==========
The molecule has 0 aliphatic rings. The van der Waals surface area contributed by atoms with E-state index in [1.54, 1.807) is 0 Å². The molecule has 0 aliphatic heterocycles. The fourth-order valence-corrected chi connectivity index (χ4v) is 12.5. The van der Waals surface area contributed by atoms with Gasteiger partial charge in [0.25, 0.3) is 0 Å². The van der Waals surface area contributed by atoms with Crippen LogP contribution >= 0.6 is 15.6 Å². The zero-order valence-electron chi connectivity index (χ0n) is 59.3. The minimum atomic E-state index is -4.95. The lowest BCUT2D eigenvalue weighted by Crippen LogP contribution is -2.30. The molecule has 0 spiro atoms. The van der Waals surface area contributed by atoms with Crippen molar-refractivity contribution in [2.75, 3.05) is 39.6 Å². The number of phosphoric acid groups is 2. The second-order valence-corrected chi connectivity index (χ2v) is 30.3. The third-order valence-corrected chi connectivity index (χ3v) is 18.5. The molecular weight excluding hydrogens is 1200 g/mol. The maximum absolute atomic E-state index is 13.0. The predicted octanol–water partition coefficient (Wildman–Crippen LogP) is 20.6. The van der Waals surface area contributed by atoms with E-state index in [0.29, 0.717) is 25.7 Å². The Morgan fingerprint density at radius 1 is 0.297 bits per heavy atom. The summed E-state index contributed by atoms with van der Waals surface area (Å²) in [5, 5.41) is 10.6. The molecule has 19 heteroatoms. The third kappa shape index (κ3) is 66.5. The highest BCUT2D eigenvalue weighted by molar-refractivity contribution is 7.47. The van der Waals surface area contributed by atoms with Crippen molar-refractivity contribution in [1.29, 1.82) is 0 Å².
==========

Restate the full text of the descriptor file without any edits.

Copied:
The molecule has 0 aliphatic rings. The van der Waals surface area contributed by atoms with E-state index in [1.54, 1.807) is 0 Å². The molecule has 0 aliphatic heterocycles. The fourth-order valence-corrected chi connectivity index (χ4v) is 12.5. The van der Waals surface area contributed by atoms with Gasteiger partial charge in [0.25, 0.3) is 0 Å². The van der Waals surface area contributed by atoms with Crippen LogP contribution >= 0.6 is 15.6 Å². The zero-order valence-electron chi connectivity index (χ0n) is 59.3. The minimum atomic E-state index is -4.95. The lowest BCUT2D eigenvalue weighted by Crippen LogP contribution is -2.30. The molecule has 0 spiro atoms. The van der Waals surface area contributed by atoms with Crippen molar-refractivity contribution in [2.75, 3.05) is 39.6 Å². The number of phosphoric acid groups is 2. The second-order valence-corrected chi connectivity index (χ2v) is 30.3. The third-order valence-corrected chi connectivity index (χ3v) is 18.5. The molecular weight excluding hydrogens is 1200 g/mol. The maximum absolute atomic E-state index is 13.0. The predicted octanol–water partition coefficient (Wildman–Crippen LogP) is 20.6. The van der Waals surface area contributed by atoms with E-state index in [0.29, 0.717) is 25.7 Å². The Morgan fingerprint density at radius 1 is 0.297 bits per heavy atom. The summed E-state index contributed by atoms with van der Waals surface area (Å²) in [5, 5.41) is 10.6. The molecule has 19 heteroatoms. The third kappa shape index (κ3) is 66.5. The highest BCUT2D eigenvalue weighted by molar-refractivity contribution is 7.47. The van der Waals surface area contributed by atoms with Crippen molar-refractivity contribution in [1.29, 1.82) is 0 Å².